Take the 2-minute tour ×
Stack Overflow is a question and answer site for professional and enthusiast programmers. It's 100% free, no registration required.

I have a homework problem that I really don't know how to start.

Here is the question: "This problem makes use of the new synchronization primitive called the ReaderWriterAppender semaphore. The same rules apply with respect to readers and writers as with ReaderWriter semaphore, with the addition of these new rules for an appender:

1) No more than one appender can have the semaphore at any given time.
2) An appender and write cannot own the semaphore at the same time
3) Reads can take place during an append"

I need to implement it on my own.

There is a structure given

typedef struct {
   //structure here
} rwasem_t;

void rwalock_init(rwasem_t * rwa) {


void rwa_read_lock(rwasem_t * rwa) {


void rwa_write_lock(rwasem_t * rwa) {


void rwa_append_lock(rwasem_t * rwa) {


void rwa_append_unlock(rwasem_t * rwa) {


The problem is, I don't know how to approach the problem. I know what reader writer semaphore is, I know how to use them, and I have used them before. But I don't know how to implement them. They don't even tell me if I can use an API or anything. Basically, "implement it"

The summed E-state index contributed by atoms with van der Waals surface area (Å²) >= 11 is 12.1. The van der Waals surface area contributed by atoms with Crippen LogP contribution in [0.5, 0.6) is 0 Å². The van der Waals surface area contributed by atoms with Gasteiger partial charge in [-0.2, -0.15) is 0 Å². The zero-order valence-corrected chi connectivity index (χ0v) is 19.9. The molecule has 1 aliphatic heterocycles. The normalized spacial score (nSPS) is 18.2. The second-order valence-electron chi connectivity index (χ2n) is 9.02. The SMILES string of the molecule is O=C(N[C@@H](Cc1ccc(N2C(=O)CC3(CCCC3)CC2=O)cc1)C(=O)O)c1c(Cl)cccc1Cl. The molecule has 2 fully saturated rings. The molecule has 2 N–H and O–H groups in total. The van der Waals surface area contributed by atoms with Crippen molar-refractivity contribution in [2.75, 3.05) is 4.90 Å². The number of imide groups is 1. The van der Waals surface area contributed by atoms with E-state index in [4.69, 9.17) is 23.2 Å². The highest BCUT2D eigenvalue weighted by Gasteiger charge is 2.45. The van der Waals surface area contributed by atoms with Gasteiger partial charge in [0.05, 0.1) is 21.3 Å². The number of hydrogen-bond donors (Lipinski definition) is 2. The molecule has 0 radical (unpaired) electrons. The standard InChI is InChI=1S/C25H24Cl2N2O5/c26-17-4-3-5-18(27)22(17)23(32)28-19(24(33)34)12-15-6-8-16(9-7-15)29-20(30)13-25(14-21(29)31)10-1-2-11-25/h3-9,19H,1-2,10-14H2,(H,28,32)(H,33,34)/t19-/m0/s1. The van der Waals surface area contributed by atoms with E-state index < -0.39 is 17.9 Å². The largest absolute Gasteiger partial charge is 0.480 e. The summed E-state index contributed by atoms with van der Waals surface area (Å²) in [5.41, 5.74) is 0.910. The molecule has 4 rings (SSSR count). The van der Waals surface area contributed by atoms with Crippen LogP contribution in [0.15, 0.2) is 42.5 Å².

Thanks in advance,

share|improve this question
There must be some requirement missing, because as stated you can just use a reader/writer lock and make rwa_append_lock call rwa_write_lock. –  David Schwartz Feb 14 '12 at 8:07

1 Answer 1

up vote 2 down vote accepted

Some hints:

  1. What is the different of appender and read?

  2. What if you just use a read lock for appender? Name one case they are different.

  3. Can I have add one more lock in the appender case to prevent the case in (2)?

Pseudo code:

ReadWriteLock lock_a, lock_b;

void rwa_read_lock(rwasem_t * rwa) {
    lock_b.do_somethingB();   // is this needed?

void rwa_write_lock(rwasem_t * rwa) {
    lock_b.do_somethingD();   // is this needed?

void rwa_append_lock(rwasem_t * rwa) {
    lock_b.do_somethingF();   // is this needed?

what is "do_somethingX()" ?

Is the order of locking important? If yes, what is the correct order?

share|improve this answer
Thanks. now I got it :) –  Gasim Feb 14 '12 at 8:58

Your Answer


By posting your answer, you agree to the privacy policy and terms of service.

Not the answer you're looking for? Browse other questions tagged or ask your own question.